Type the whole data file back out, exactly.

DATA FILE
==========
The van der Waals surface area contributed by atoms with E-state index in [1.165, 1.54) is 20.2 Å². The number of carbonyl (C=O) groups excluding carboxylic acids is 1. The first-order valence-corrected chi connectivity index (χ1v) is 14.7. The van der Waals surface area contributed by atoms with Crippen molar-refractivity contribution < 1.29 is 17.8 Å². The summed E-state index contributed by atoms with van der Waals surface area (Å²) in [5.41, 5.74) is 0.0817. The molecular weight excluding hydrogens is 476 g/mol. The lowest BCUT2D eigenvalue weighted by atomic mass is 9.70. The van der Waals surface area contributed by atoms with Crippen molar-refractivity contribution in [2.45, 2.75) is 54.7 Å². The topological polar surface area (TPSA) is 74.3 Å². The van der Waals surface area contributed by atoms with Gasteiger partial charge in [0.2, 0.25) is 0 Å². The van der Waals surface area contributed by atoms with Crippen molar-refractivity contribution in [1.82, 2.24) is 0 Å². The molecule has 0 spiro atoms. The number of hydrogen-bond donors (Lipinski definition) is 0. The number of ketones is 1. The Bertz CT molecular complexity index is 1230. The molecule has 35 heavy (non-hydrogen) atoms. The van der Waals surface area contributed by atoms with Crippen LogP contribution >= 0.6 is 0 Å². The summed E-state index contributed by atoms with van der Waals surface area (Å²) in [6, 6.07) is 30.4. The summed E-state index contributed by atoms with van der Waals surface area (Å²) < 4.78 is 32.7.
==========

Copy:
The van der Waals surface area contributed by atoms with E-state index in [1.165, 1.54) is 20.2 Å². The number of carbonyl (C=O) groups excluding carboxylic acids is 1. The first-order valence-corrected chi connectivity index (χ1v) is 14.7. The van der Waals surface area contributed by atoms with Crippen molar-refractivity contribution < 1.29 is 17.8 Å². The summed E-state index contributed by atoms with van der Waals surface area (Å²) in [5.41, 5.74) is 0.0817. The molecular weight excluding hydrogens is 476 g/mol. The lowest BCUT2D eigenvalue weighted by atomic mass is 9.70. The van der Waals surface area contributed by atoms with Crippen molar-refractivity contribution in [2.45, 2.75) is 54.7 Å². The topological polar surface area (TPSA) is 74.3 Å². The van der Waals surface area contributed by atoms with Gasteiger partial charge in [0.2, 0.25) is 0 Å². The van der Waals surface area contributed by atoms with Crippen molar-refractivity contribution in [1.82, 2.24) is 0 Å². The molecule has 0 spiro atoms. The number of hydrogen-bond donors (Lipinski definition) is 0. The number of ketones is 1. The Bertz CT molecular complexity index is 1230. The molecule has 35 heavy (non-hydrogen) atoms. The van der Waals surface area contributed by atoms with Crippen LogP contribution >= 0.6 is 0 Å². The summed E-state index contributed by atoms with van der Waals surface area (Å²) in [6, 6.07) is 30.4. The summed E-state index contributed by atoms with van der Waals surface area (Å²) < 4.78 is 32.7.